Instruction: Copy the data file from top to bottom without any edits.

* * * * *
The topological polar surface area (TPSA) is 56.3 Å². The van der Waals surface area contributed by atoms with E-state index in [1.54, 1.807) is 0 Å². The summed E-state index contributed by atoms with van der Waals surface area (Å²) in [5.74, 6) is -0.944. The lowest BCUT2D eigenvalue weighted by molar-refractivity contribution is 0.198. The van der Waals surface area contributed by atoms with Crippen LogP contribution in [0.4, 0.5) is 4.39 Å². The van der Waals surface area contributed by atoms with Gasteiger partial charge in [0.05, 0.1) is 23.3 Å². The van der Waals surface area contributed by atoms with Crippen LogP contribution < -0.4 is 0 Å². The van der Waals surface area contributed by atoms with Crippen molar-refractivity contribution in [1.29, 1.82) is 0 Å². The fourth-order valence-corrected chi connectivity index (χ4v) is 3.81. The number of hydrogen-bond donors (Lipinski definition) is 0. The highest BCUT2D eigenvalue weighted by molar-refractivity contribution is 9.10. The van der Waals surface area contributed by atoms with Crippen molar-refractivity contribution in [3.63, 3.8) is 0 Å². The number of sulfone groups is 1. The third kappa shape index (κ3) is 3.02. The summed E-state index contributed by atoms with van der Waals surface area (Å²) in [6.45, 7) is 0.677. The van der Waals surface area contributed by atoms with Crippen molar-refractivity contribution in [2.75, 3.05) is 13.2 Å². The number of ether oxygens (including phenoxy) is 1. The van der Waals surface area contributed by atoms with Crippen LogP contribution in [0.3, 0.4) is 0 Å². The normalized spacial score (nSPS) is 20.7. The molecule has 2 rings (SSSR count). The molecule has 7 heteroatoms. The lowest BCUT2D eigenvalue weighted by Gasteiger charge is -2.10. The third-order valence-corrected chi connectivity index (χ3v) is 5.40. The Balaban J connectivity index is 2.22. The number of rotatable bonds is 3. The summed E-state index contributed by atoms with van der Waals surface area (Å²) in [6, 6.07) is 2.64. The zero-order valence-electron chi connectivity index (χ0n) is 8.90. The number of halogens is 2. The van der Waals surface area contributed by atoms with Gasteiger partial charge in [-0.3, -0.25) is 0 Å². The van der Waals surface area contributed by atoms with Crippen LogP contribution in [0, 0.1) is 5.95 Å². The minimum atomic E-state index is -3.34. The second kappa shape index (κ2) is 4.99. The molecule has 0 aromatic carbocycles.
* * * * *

The topological polar surface area (TPSA) is 56.3 Å². The van der Waals surface area contributed by atoms with E-state index in [1.54, 1.807) is 0 Å². The summed E-state index contributed by atoms with van der Waals surface area (Å²) in [5.74, 6) is -0.944. The lowest BCUT2D eigenvalue weighted by molar-refractivity contribution is 0.198. The van der Waals surface area contributed by atoms with Crippen LogP contribution in [0.4, 0.5) is 4.39 Å². The van der Waals surface area contributed by atoms with Gasteiger partial charge in [0.05, 0.1) is 23.3 Å². The van der Waals surface area contributed by atoms with Crippen LogP contribution < -0.4 is 0 Å². The van der Waals surface area contributed by atoms with Crippen molar-refractivity contribution in [1.29, 1.82) is 0 Å². The fourth-order valence-corrected chi connectivity index (χ4v) is 3.81. The number of hydrogen-bond donors (Lipinski definition) is 0. The highest BCUT2D eigenvalue weighted by molar-refractivity contribution is 9.10. The van der Waals surface area contributed by atoms with Crippen molar-refractivity contribution in [3.63, 3.8) is 0 Å². The number of sulfone groups is 1. The third kappa shape index (κ3) is 3.02. The summed E-state index contributed by atoms with van der Waals surface area (Å²) in [6.45, 7) is 0.677. The van der Waals surface area contributed by atoms with Crippen molar-refractivity contribution in [2.75, 3.05) is 13.2 Å². The number of ether oxygens (including phenoxy) is 1. The van der Waals surface area contributed by atoms with Crippen LogP contribution in [0.3, 0.4) is 0 Å². The normalized spacial score (nSPS) is 20.7. The molecule has 2 rings (SSSR count). The molecule has 7 heteroatoms. The lowest BCUT2D eigenvalue weighted by Gasteiger charge is -2.10. The third-order valence-corrected chi connectivity index (χ3v) is 5.40. The Balaban J connectivity index is 2.22. The number of rotatable bonds is 3. The summed E-state index contributed by atoms with van der Waals surface area (Å²) in [6, 6.07) is 2.64. The zero-order valence-electron chi connectivity index (χ0n) is 8.90. The number of halogens is 2. The van der Waals surface area contributed by atoms with Gasteiger partial charge in [-0.3, -0.25) is 0 Å². The van der Waals surface area contributed by atoms with Crippen LogP contribution in [0, 0.1) is 5.95 Å². The minimum atomic E-state index is -3.34. The second kappa shape index (κ2) is 4.99. The molecule has 0 aromatic carbocycles.